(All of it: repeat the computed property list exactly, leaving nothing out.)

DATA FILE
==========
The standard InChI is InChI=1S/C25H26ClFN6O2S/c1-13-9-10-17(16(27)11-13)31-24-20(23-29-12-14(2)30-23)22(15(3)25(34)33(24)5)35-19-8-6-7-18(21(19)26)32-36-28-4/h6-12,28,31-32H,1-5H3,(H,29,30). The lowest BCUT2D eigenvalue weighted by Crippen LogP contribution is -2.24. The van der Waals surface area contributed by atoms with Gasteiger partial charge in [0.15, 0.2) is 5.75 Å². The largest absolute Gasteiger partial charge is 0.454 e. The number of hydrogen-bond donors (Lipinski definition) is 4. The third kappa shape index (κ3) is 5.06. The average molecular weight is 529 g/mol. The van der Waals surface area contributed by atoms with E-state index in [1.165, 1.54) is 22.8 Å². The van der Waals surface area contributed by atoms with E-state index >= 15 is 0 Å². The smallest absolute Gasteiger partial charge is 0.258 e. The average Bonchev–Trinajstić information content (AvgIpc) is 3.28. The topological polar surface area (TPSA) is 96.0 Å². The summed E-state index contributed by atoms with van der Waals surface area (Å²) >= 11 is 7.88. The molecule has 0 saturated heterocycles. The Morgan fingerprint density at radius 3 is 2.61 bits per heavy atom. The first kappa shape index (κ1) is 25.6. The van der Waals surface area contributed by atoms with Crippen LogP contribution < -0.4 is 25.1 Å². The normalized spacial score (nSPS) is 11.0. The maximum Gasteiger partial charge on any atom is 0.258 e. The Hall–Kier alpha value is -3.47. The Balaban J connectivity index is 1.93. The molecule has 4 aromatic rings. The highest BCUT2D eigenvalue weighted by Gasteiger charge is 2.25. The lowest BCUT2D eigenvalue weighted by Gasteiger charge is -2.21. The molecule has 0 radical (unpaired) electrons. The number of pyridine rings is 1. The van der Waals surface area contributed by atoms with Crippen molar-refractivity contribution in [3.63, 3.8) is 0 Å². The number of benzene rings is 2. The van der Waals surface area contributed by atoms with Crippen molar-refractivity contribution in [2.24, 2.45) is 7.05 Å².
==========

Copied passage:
The standard InChI is InChI=1S/C25H26ClFN6O2S/c1-13-9-10-17(16(27)11-13)31-24-20(23-29-12-14(2)30-23)22(15(3)25(34)33(24)5)35-19-8-6-7-18(21(19)26)32-36-28-4/h6-12,28,31-32H,1-5H3,(H,29,30). The lowest BCUT2D eigenvalue weighted by Crippen LogP contribution is -2.24. The van der Waals surface area contributed by atoms with Gasteiger partial charge in [0.15, 0.2) is 5.75 Å². The largest absolute Gasteiger partial charge is 0.454 e. The number of hydrogen-bond donors (Lipinski definition) is 4. The third kappa shape index (κ3) is 5.06. The average molecular weight is 529 g/mol. The van der Waals surface area contributed by atoms with E-state index in [1.165, 1.54) is 22.8 Å². The van der Waals surface area contributed by atoms with E-state index >= 15 is 0 Å². The smallest absolute Gasteiger partial charge is 0.258 e. The average Bonchev–Trinajstić information content (AvgIpc) is 3.28. The topological polar surface area (TPSA) is 96.0 Å². The summed E-state index contributed by atoms with van der Waals surface area (Å²) >= 11 is 7.88. The molecule has 0 saturated heterocycles. The Morgan fingerprint density at radius 3 is 2.61 bits per heavy atom. The first kappa shape index (κ1) is 25.6. The van der Waals surface area contributed by atoms with Crippen LogP contribution < -0.4 is 25.1 Å². The normalized spacial score (nSPS) is 11.0. The maximum Gasteiger partial charge on any atom is 0.258 e. The Hall–Kier alpha value is -3.47. The Balaban J connectivity index is 1.93. The molecule has 4 aromatic rings. The highest BCUT2D eigenvalue weighted by Gasteiger charge is 2.25. The lowest BCUT2D eigenvalue weighted by Gasteiger charge is -2.21. The molecule has 0 radical (unpaired) electrons. The number of pyridine rings is 1. The van der Waals surface area contributed by atoms with Crippen molar-refractivity contribution in [3.63, 3.8) is 0 Å². The number of benzene rings is 2. The van der Waals surface area contributed by atoms with Crippen molar-refractivity contribution in [2.24, 2.45) is 7.05 Å².